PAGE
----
I read with interest the article on airline awards by Brian Kelly ["Going the Distance to Get Airline Awards," March 3]. I was amazed he didn't mention the outlandish additional fees that some airlines are charging.
Recently, I tried to book two tickets to England on British Airlines for my daughter and myself. It took four phone calls before I could get anyone to come close to finding seats for us using miles from LAX to Newcastle, with a plane change at London's Heathrow. As I was completing the transaction, the agent told me that additional taxes and fees would cost almost $700 for each ticket. My daughter was online at the time and found tickets for the same flights on BA at $1,020 a person, including fees and taxes. Not much of a savings for my miles.
I ended up buying tickets to end the trauma and get what we wanted. Then I was told that to reserve our seats would cost $60 a person for the L.A.-to-London segment and $12 more from London to Newcastle. And that was only one way. If we wanted to wait until 24 hours before takeoff, booking the seats was free, but there was no guarantee that we would be able to sit together.
I have flown internationally on frequent-flier miles on other airlines and never incurred such high taxes and fees or had to worry about booking seats. Because we planned to end the trip close to London, my last question was to ask whether we could skip the Newcastle-to-London flight on the return trip and just pick up the London-to-LAX segment. But, no, that was not possible. Now we have to take a train back to Newcastle to take the scheduled flight to London or the return ticket from London to LAX will be canceled. Is it me, or is there something wrong with this picture?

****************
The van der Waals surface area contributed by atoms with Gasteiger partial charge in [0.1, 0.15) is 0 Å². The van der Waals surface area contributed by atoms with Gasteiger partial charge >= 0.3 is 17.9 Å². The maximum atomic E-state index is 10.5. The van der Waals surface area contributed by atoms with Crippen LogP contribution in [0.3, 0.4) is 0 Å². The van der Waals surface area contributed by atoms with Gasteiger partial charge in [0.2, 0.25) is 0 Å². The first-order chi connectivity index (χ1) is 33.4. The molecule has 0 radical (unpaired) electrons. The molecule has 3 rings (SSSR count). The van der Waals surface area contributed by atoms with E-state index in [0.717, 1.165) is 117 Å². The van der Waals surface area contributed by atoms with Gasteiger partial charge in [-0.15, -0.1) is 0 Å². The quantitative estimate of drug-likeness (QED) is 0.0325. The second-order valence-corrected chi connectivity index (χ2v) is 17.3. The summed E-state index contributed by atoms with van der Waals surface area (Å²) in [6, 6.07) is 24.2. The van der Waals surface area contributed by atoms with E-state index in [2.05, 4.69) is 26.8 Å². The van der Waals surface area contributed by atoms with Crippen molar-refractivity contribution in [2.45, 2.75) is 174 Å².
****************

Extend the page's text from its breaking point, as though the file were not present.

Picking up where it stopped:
Excellent article, but a couple of things to take into consideration:
Besides the fact that some airlines charge big fuel surcharges on their "free" award tickets that can sometimes run into the hundreds of dollars, where you depart from can also mean higher fees. Flying to the U.S. from Vancouver, Canada, will cost $50 more per person, for example, than returning from Seattle, even on a "free" ticket.
Perhaps I'm the exception or maybe just lucky, but I've never encountered a problem or not been able to take a trip with my family because of the inability to use my miles on two large airlines. This includes a variety of domestic cities (Boston, Chicago, New York, Seattle) and such international destinations as Israel, Germany, Canada and England.
Occasional business travel and concentrated credit-card spending have done wonders for us. I have no secrets other than the obvious: Plan well in advance, be patient in your search and have flexibility in your dates.
Your reader tips of Feb. 17 mentioned the International Assn. for Medical Assistance to Travelers, which can provide a list of English-speaking doctors. Your readers should also know about Medical Air Services Assn., (800) 423-3226, http://www.masaassist.com. It provides emergency transportation while traveling or even at home.
My wife and I have been members for years and, fortunately, have not had to use the service. It would be invaluable if you were sick or injured and needed transport to proper care facilities. The service costs about $540 a person or $720 for a family, retail, but prices vary depending on destination, services and whether you're associated with group through which discounts are available.